Project Details

 

Residential

The River Cabins

Place: Wheatley River, PE
Program: Architecture/Residential

Owners: Silva Stojak & Neb Kujundzic
Builder: Paynters Construction
Photography: Dear Addie Photography

At the end of a winding dirt road in central Prince Edward Island, facing out towards the gentle Wheatley River, three structures called The River Cabins sit calmly. Drawing inspiration from the traditional gable roofs and farm buildings that dot rural PEI’s landscape, The River Cabins exhibit a modern take on a classic lean-to form.

A main residence, a half-sized bunkhouse for guests, and a small storage shed comprise The River Cabins. The small site and angled boundaries collaborate to inform the cabins’ massing and orientation. Their thoughtful formation provides varying, angled views of open and solid façades while framing scenes of the river and distant countryside with care.

The shed greets visitors at the entry to the site with an inset feature wall, showcasing the utilitarian charm of the cabins’ woodpile. Black peaks of the steep, asymmetrical roofs make an early impression and extend skyward, blending into the site’s partial surround of mature Evergreens.

 

The long walls of the cabins are clad in black metal with standing seams. The material continues past the eaves line and doubles as the roofing material while the gable-end walls are softened by vertical spans of matching black pine.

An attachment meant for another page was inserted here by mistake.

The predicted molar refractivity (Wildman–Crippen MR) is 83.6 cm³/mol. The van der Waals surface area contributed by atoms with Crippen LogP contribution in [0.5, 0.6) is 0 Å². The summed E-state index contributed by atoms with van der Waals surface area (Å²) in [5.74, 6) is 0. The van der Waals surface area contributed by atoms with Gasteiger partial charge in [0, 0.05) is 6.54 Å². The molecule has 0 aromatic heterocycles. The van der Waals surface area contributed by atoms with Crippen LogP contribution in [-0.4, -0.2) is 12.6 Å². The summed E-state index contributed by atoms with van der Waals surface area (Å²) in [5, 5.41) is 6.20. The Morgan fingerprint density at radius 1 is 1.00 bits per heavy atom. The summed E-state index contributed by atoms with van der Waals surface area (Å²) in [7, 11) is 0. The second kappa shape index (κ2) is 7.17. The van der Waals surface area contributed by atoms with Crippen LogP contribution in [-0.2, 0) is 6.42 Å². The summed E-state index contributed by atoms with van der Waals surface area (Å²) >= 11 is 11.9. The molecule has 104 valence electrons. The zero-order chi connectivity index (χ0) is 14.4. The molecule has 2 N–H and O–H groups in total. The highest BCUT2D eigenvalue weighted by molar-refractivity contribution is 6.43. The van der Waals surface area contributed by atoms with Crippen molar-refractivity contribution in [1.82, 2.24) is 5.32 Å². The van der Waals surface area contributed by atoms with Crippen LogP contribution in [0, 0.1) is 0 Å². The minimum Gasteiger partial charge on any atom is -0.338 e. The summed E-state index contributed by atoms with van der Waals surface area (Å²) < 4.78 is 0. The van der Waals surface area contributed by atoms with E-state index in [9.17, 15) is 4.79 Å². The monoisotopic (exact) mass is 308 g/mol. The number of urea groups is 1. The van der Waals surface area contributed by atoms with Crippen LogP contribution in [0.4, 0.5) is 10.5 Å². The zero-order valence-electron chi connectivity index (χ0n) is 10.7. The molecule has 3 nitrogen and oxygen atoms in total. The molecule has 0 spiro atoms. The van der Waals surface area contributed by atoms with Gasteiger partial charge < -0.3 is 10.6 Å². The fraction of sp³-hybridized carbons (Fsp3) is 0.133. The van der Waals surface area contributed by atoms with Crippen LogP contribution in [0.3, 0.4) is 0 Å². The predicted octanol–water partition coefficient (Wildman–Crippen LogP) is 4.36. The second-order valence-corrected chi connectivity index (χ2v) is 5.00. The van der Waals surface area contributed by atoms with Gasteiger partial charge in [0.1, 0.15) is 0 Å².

In a mere 600 square feet, the main residence features double-height, open-concept living/dining/kitchen space. A master suite is accommodated by the generous loft space, framed by a human-scale skylight that overlooks the river. The main level of the structure opens entirely to stunning water views while maintaining privacy from neighbouring lots. Whitewashed spruce boards run vertically on the interior walls to create a soft and cozy surround while a minimalistic European woodstove provides warmth and gently suggests a place to gather within the living area. The large, black bookcase on the loft stairs stands in place of a traditional banister and alludes to the black kitchen and moody exterior.

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